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Tag: banned books week

Celebrating Stories of Teen Activists

During Banned Books Week, libraries take the time to celebrate stories that some thought shouldn’t be told, and the right of everyone to read those same stories. It is a celebration of the rights the First Amendment protects and the wonderful insights and narratives that those protections have enabled libraries to share and for people of all ages to learn from. However, the very existence of Banned Books Week demonstrates that this freedom of expression is still contested, and it is often youth who stand up and protect their own access to their rights. Stories like those that follow help give insight into the emotional realities of taking a stand as a young person. They are invaluable resources for youth trying to understand the importance of this time of year in particular, and the value of their voices all year round.

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Banned Books: International Edition

International books offer teen readers unique perspectives into the lives of young people from other countries. In some ways, these experiences are universal, yet in other ways they are particular to their cultural milieu. They are windows that open readers’ eyes to different experiences, different ways of thinking, and different norms, and in doing so, they may challenge our notions about what we deem socially acceptable.

Only a very small number of international books make it into the U.S. market, and even less into our YA market. Then, a select few of those books are granted the dubious honor of appearing on our Banned Books lists.

It is ironic that the very books whose value lies (in part, at least) in their ability to expand the minds of young adult readers by offering them perspectives outside of their cultural bubbles should be banned — often for those very same perspectives and ideas which are at their core.

Banned Books Week celebrates the freedom to read, to seek and to express ideas, even those some consider unorthodox, unpopular, or “other.” International books may contain elements of all those things. We celebrate them here by exploring a sampling of international YA books that have been banned or challenged at one point or another, both here in the United States and abroad.

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It’s Not Just About Banned Books: Self-Censorship and Library Collections

It’s Banned Books Week! That time of year when we are all encouraged to discuss the importance of intellectual freedom and the problem with banning books. 2015 is not without its share of book challenges and bans making it into the news. For a few examples check out these articles on Ted Dawe’s Into the River, Rebecca Skloot’s The Immortal Life of Henrietta Lacks, or Mark Haddon’s The Curious Incident of a Dog in the Nighttime.Banned Books Week 2015

While news articles like these are a great place to start talking about book banning, there’s another kind of censorship I want to encourage us all to think about – self censorship. A simple search will pull up a number of interesting studies and articles on the subject, especially Debra Lau Whelen’s 2009 survey for School Library Journal and the accompanying article “A Dirty Little Secret: Self-Censorship.”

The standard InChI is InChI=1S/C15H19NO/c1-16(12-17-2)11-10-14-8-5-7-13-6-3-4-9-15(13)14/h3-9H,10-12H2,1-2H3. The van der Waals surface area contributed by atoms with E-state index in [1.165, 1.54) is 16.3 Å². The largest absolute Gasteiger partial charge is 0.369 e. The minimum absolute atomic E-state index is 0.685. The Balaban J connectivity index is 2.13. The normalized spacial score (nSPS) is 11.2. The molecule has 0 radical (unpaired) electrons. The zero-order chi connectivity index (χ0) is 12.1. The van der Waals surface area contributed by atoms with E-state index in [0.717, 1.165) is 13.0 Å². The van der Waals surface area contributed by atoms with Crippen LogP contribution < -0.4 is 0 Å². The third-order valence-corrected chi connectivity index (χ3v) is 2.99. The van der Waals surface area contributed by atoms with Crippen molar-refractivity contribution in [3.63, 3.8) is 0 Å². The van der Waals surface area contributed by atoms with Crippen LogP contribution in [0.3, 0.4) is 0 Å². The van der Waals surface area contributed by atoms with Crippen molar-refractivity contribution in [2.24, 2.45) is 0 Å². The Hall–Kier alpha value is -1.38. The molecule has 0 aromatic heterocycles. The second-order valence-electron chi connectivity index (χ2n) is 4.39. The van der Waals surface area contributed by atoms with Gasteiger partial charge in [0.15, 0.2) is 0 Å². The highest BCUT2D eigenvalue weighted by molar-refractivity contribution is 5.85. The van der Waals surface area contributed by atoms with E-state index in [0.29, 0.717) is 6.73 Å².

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Tweets of the Week: September 26th

This is Banned Books Week and I have some tweets on the topic below, but also check out the entire #bannedbooksweek hashtag for more tweets.


Banned Books Week:

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Banned Books Week: Why Do People Try to Ban Books Again?

Part of a previous year's Banned Book Week display . . . made with an old copy of Fanrenhiet 451. For irony. Photo by Anna Tschetter
Part of a previous year’s Banned Book Week display . . . made with an old copy of Fahrenheit 451. For irony. Photo by Anna Tschetter

I love Banned Books Week. I find that every year it comes around, there is always a new population of people who have no idea what it is. They look at our displays in our libraries and bookstores and wonder what it is all about. I’ve even had some teens look at my display one year  and then ask if they could actually check them out.

I think that is the best part of Banned Book Week: it gives you a way to have a conversation with patrons and readers about censorship, the freedom to read, and the nature of ideas.

Every year the American Library Association releases their list of the most frequently banned or challenged books in the United States. For 2013 to 2014 there are a lot of great YA novels on the list. Looking for Alaska (2006 Printz winner), I Hunt Killers, The Perks of Being a Wallflower (2002 Popular Paperbacks for Young Adults), The Absolutely True Diary of a Part-time Indian (2008 Best Books for Young Adults), and Eleanor & Park (2014 Printz honor book) all grace the list.